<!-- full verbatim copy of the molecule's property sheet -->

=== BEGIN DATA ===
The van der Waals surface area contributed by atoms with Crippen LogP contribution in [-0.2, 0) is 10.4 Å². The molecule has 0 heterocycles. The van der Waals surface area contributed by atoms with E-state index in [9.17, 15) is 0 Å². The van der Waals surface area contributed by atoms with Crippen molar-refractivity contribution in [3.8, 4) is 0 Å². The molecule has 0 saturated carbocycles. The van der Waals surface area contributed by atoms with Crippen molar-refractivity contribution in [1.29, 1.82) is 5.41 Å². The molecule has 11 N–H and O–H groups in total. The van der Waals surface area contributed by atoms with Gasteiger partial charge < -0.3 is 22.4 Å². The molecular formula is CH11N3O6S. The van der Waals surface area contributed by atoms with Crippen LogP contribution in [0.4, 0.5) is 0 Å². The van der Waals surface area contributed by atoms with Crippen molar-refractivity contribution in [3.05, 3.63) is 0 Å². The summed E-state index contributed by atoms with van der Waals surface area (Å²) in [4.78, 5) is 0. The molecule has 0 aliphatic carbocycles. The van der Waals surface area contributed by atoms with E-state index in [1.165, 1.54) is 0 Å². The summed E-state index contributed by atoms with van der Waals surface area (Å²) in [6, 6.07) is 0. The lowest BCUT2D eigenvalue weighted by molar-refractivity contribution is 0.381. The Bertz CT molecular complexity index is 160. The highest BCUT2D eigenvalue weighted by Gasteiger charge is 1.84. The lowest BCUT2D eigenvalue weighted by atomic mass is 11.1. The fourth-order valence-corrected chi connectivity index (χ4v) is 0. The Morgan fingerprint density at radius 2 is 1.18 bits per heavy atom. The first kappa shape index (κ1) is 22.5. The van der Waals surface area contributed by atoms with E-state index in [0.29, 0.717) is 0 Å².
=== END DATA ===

The van der Waals surface area contributed by atoms with Crippen LogP contribution in [-0.2, 0) is 10.4 Å². The molecule has 0 heterocycles. The van der Waals surface area contributed by atoms with E-state index in [9.17, 15) is 0 Å². The van der Waals surface area contributed by atoms with Crippen molar-refractivity contribution in [3.8, 4) is 0 Å². The molecule has 0 saturated carbocycles. The van der Waals surface area contributed by atoms with Crippen molar-refractivity contribution in [1.29, 1.82) is 5.41 Å². The molecule has 11 N–H and O–H groups in total. The van der Waals surface area contributed by atoms with Gasteiger partial charge < -0.3 is 22.4 Å². The molecular formula is CH11N3O6S. The van der Waals surface area contributed by atoms with Crippen LogP contribution in [0.4, 0.5) is 0 Å². The van der Waals surface area contributed by atoms with Crippen molar-refractivity contribution in [3.05, 3.63) is 0 Å². The summed E-state index contributed by atoms with van der Waals surface area (Å²) in [4.78, 5) is 0. The molecule has 0 aliphatic carbocycles. The van der Waals surface area contributed by atoms with E-state index in [1.165, 1.54) is 0 Å². The summed E-state index contributed by atoms with van der Waals surface area (Å²) in [6, 6.07) is 0. The lowest BCUT2D eigenvalue weighted by molar-refractivity contribution is 0.381. The Bertz CT molecular complexity index is 160. The highest BCUT2D eigenvalue weighted by Gasteiger charge is 1.84. The lowest BCUT2D eigenvalue weighted by atomic mass is 11.1. The fourth-order valence-corrected chi connectivity index (χ4v) is 0. The Morgan fingerprint density at radius 2 is 1.18 bits per heavy atom. The first kappa shape index (κ1) is 22.5. The van der Waals surface area contributed by atoms with E-state index in [0.29, 0.717) is 0 Å².